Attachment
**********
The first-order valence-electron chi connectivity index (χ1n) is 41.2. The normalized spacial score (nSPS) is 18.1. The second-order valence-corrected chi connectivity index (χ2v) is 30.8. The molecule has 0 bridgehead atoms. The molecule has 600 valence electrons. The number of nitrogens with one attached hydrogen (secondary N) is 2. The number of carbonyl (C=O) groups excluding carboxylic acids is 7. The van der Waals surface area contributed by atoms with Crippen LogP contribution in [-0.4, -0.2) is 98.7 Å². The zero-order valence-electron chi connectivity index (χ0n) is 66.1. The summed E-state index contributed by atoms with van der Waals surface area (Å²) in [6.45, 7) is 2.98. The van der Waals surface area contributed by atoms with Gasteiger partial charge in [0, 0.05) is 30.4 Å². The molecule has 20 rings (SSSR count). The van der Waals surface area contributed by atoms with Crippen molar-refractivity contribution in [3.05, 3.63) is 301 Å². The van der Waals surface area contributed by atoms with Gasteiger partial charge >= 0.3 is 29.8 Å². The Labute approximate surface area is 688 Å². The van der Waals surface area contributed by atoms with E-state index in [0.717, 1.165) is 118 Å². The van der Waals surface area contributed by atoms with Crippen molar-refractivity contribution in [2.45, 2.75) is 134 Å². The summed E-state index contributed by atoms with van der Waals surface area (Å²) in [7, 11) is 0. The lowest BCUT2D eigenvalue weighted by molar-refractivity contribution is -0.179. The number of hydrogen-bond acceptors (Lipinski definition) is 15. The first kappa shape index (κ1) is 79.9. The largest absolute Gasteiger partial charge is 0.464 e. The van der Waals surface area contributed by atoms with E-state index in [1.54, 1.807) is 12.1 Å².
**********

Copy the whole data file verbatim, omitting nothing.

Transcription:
The first-order valence-electron chi connectivity index (χ1n) is 41.2. The normalized spacial score (nSPS) is 18.1. The second-order valence-corrected chi connectivity index (χ2v) is 30.8. The molecule has 0 bridgehead atoms. The molecule has 600 valence electrons. The number of nitrogens with one attached hydrogen (secondary N) is 2. The number of carbonyl (C=O) groups excluding carboxylic acids is 7. The van der Waals surface area contributed by atoms with Crippen LogP contribution in [-0.4, -0.2) is 98.7 Å². The zero-order valence-electron chi connectivity index (χ0n) is 66.1. The summed E-state index contributed by atoms with van der Waals surface area (Å²) in [6.45, 7) is 2.98. The van der Waals surface area contributed by atoms with Gasteiger partial charge in [0, 0.05) is 30.4 Å². The molecule has 20 rings (SSSR count). The van der Waals surface area contributed by atoms with Crippen molar-refractivity contribution in [3.05, 3.63) is 301 Å². The van der Waals surface area contributed by atoms with Gasteiger partial charge >= 0.3 is 29.8 Å². The Labute approximate surface area is 688 Å². The van der Waals surface area contributed by atoms with E-state index in [0.717, 1.165) is 118 Å². The van der Waals surface area contributed by atoms with Crippen molar-refractivity contribution in [2.45, 2.75) is 134 Å². The summed E-state index contributed by atoms with van der Waals surface area (Å²) in [7, 11) is 0. The lowest BCUT2D eigenvalue weighted by molar-refractivity contribution is -0.179. The number of hydrogen-bond acceptors (Lipinski definition) is 15. The first kappa shape index (κ1) is 79.9. The largest absolute Gasteiger partial charge is 0.464 e. The van der Waals surface area contributed by atoms with E-state index in [1.54, 1.807) is 12.1 Å².